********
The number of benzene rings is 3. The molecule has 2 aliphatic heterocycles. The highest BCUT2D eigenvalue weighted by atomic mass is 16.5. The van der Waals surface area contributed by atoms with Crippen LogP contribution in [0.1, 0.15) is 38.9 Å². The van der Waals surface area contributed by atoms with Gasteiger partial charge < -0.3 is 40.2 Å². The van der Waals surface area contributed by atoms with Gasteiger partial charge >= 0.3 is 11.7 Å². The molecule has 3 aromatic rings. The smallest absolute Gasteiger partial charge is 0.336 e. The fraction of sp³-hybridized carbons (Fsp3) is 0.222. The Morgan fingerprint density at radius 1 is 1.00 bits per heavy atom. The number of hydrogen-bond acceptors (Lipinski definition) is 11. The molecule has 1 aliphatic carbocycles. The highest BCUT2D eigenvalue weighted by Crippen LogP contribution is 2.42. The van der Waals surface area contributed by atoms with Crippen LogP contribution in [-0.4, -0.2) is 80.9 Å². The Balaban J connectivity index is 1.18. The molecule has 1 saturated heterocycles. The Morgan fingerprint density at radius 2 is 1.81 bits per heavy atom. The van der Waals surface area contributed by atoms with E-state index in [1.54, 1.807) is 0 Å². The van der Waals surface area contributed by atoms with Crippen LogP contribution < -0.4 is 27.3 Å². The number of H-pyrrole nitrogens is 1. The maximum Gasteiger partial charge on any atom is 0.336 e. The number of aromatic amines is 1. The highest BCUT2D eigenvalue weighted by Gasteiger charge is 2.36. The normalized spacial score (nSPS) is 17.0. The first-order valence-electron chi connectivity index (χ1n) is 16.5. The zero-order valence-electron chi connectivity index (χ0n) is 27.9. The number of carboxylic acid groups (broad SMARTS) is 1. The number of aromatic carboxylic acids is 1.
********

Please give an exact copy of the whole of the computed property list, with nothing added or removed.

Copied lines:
The number of benzene rings is 3. The molecule has 2 aliphatic heterocycles. The highest BCUT2D eigenvalue weighted by atomic mass is 16.5. The van der Waals surface area contributed by atoms with Crippen LogP contribution in [0.1, 0.15) is 38.9 Å². The van der Waals surface area contributed by atoms with Gasteiger partial charge < -0.3 is 40.2 Å². The van der Waals surface area contributed by atoms with Gasteiger partial charge >= 0.3 is 11.7 Å². The molecule has 3 aromatic rings. The smallest absolute Gasteiger partial charge is 0.336 e. The fraction of sp³-hybridized carbons (Fsp3) is 0.222. The Morgan fingerprint density at radius 1 is 1.00 bits per heavy atom. The number of hydrogen-bond acceptors (Lipinski definition) is 11. The molecule has 1 aliphatic carbocycles. The highest BCUT2D eigenvalue weighted by Crippen LogP contribution is 2.42. The van der Waals surface area contributed by atoms with Crippen LogP contribution in [-0.4, -0.2) is 80.9 Å². The Balaban J connectivity index is 1.18. The molecule has 1 saturated heterocycles. The Morgan fingerprint density at radius 2 is 1.81 bits per heavy atom. The van der Waals surface area contributed by atoms with E-state index in [1.54, 1.807) is 0 Å². The van der Waals surface area contributed by atoms with Crippen LogP contribution < -0.4 is 27.3 Å². The number of H-pyrrole nitrogens is 1. The maximum Gasteiger partial charge on any atom is 0.336 e. The number of aromatic amines is 1. The highest BCUT2D eigenvalue weighted by Gasteiger charge is 2.36. The normalized spacial score (nSPS) is 17.0. The first-order valence-electron chi connectivity index (χ1n) is 16.5. The zero-order valence-electron chi connectivity index (χ0n) is 27.9. The number of carboxylic acid groups (broad SMARTS) is 1. The number of aromatic carboxylic acids is 1.